For many cancer patients, immune checkpoint inhibitors (ICPIs) can be life-saving. However, the emergency management of immune-related adverse events (irAEs) caused by ICPIs is a clinical challenge. While many cases of irAEs are manageable and reversible, some are severe; and some mild and moderate cases may quickly progress to severe irAEs, become chronic or even fatal. The onset of irAEs often leads to a visit to the Emergency Department (ED). Therefore, early recognition and the decision to either admit, observe or discharge these patients from the ED can be key to a cancer patient’s morbidity and mortality. ED clinicians typically make their decision for disposition (admit or discharge) within 2-6 hours from ED presentation. The ED is a fast-paced setting, and the diagnosis and management of an irAE is particularly challenging because of atypical presentations, the absence of classic symptoms, and delayed availability of some diagnostic results during the ED encounter. In our study of 628 unique ED patients who received ICPIs, 1,026 ED visits after starting ICPIs were reviewed and 682 (66.5%) of these resulted in hospitalization. Up to 25% of the 1,026 visits were directly related to 1 irAE. Importantly, irAEs are differentially associated with overall survival (i.e., pneumonitis was associated with poor survival whereas colitis was associated with improved survival). Recognizing the expansion on the use of ICPIs and the concomitant rise in the volume of patients presenting to EDs with irAEs, we developed ED-specific guidelines for irAEs. Converging lines of evidence suggest that inflammation and immune response underlie the occurrence of irAEs, we therefore advocated for immune biomarkers in the initial workup of ED patients on ICPIs. ICPIs are becoming widely used, and studies have suggested, with variable accuracy, immune/inflammation biomarkers are factors predictive of irAE and severity. At present there is no single sufficiently large ED data source with clinical, biological, laboratory, and imaging data that will allow for the development of a clinical tool that will guide early recognition and appropriate ED disposition of patients with potential irAEs. Accurately making decisions in the ED has implications in providing therapies, including appropriate treatment (initiation of glucocorticoid) or palliation of symptoms and appropriate disposition (hospitalization, observation or discharge) of patients. Therefore, there is an urgent need for an ED-specific tool for appropriate care and disposition of cancer patients treated with ICPIs. Our overall goal is to develop such a tool for use across general EDs. We, being a Comprehensive Oncologic Emergencies Research Network (CONCERN) participation site and in collaboration with 3 other CONCERN sites (Ohio State University, Northwestern University, and University of California in San Diego) serving large populations of racially/ethnically and geographically diverse cancer patients propose the following aims: 1) To develop a probability model (the Immune-related Emergency Disposition Index (IrEDi)) to risk stratify patients treated with ICPIs for ED disposition. We will leverage our existing data (n=~1200) of ED patients who received ICPIs. We hypothesize that host immune response underlie the development of irAEs and that inflammation/immune biomarkers (CRP; ESR; NLR/PLR) available during the ED encounter will improve the prediction of clinical outcomes (i.e., repeat ED visits, hospital length of stay (LOS), intensive care unit (ICU) LOS and 30-day mortality), along with tradit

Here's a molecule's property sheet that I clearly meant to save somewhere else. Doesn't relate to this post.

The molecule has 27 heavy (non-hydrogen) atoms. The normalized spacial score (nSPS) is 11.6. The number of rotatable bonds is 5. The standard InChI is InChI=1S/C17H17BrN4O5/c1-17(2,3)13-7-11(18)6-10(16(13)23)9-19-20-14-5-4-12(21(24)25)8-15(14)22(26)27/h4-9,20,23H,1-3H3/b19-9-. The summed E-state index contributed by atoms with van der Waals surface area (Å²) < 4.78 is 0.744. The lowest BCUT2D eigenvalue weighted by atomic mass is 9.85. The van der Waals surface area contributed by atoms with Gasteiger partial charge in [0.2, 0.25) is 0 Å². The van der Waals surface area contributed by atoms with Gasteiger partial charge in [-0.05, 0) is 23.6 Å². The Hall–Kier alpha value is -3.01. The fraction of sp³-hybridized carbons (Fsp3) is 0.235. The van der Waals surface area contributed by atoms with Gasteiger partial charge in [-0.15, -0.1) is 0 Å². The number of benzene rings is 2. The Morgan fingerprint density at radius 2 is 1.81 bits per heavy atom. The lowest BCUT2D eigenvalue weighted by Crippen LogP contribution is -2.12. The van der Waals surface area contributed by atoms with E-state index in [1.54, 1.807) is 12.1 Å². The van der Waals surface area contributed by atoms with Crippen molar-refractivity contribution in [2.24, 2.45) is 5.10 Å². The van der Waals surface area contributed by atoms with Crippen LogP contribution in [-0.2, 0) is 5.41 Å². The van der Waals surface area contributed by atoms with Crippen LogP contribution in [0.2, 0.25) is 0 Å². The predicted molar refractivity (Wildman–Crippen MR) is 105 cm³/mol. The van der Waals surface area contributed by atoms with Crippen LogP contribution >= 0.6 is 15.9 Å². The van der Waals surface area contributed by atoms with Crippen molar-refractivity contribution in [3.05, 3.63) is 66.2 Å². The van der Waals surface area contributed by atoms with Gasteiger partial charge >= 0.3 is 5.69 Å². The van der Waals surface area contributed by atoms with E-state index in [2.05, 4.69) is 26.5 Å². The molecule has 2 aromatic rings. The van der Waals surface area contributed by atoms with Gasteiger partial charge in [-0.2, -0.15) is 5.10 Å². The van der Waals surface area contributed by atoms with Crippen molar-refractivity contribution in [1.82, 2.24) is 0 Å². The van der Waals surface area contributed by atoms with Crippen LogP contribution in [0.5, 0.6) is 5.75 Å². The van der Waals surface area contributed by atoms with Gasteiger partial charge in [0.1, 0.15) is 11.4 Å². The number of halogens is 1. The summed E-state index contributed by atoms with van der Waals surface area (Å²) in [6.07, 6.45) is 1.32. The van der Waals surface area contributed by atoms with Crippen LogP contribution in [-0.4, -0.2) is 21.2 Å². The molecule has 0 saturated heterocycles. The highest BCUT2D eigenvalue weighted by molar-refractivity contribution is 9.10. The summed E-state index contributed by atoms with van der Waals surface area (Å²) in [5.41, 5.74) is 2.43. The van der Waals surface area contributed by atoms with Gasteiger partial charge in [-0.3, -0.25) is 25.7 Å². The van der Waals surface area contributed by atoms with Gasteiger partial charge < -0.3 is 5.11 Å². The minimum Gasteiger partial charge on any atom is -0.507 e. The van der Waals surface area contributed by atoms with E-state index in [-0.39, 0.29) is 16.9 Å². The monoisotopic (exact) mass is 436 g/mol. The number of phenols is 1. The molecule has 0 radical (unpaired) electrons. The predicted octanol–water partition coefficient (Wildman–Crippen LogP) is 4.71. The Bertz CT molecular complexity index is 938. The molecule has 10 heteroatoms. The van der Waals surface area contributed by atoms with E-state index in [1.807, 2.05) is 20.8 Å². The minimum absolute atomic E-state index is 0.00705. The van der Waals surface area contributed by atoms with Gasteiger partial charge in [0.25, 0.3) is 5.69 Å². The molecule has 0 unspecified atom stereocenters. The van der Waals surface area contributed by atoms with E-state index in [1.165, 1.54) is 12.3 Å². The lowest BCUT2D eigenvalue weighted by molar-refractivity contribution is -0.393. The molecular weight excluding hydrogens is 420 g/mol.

|Effective start/end date||1/1/22 → 12/31/25|
- University of Texas M. D. Anderson Cancer Center (3001922293 Amnd 1 // 5R01CA267856-02)
- National' Cancer Institute (3001922293 Amnd 1 // 5R01CA267856-02)
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